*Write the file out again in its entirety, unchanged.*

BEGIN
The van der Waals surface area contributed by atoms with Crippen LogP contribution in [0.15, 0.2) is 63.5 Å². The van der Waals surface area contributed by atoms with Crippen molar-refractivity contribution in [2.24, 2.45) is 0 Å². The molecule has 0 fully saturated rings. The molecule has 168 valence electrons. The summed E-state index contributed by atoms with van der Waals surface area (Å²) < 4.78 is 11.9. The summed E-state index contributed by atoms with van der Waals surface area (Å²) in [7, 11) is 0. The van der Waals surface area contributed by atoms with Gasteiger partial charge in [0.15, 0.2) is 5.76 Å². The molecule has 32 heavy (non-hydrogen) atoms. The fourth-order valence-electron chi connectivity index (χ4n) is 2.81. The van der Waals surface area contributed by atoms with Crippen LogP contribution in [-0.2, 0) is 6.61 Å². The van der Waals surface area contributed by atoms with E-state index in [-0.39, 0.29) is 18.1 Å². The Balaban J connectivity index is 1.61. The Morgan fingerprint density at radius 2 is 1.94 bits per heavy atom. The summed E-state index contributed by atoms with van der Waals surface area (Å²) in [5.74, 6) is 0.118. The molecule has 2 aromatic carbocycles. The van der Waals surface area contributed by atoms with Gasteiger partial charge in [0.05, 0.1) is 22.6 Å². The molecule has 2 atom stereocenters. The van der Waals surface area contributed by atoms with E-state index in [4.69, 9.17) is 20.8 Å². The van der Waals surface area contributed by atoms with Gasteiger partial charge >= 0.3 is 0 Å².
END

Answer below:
The van der Waals surface area contributed by atoms with Crippen LogP contribution in [0.15, 0.2) is 63.5 Å². The van der Waals surface area contributed by atoms with Crippen molar-refractivity contribution in [2.24, 2.45) is 0 Å². The molecule has 0 fully saturated rings. The molecule has 168 valence electrons. The summed E-state index contributed by atoms with van der Waals surface area (Å²) < 4.78 is 11.9. The summed E-state index contributed by atoms with van der Waals surface area (Å²) in [7, 11) is 0. The van der Waals surface area contributed by atoms with Gasteiger partial charge in [0.15, 0.2) is 5.76 Å². The molecule has 32 heavy (non-hydrogen) atoms. The fourth-order valence-electron chi connectivity index (χ4n) is 2.81. The van der Waals surface area contributed by atoms with Crippen LogP contribution in [-0.2, 0) is 6.61 Å². The van der Waals surface area contributed by atoms with E-state index in [-0.39, 0.29) is 18.1 Å². The Balaban J connectivity index is 1.61. The Morgan fingerprint density at radius 2 is 1.94 bits per heavy atom. The summed E-state index contributed by atoms with van der Waals surface area (Å²) in [5.74, 6) is 0.118. The molecule has 2 aromatic carbocycles. The van der Waals surface area contributed by atoms with Gasteiger partial charge in [0.05, 0.1) is 22.6 Å². The molecule has 2 atom stereocenters. The van der Waals surface area contributed by atoms with E-state index in [4.69, 9.17) is 20.8 Å². The van der Waals surface area contributed by atoms with Gasteiger partial charge >= 0.3 is 0 Å².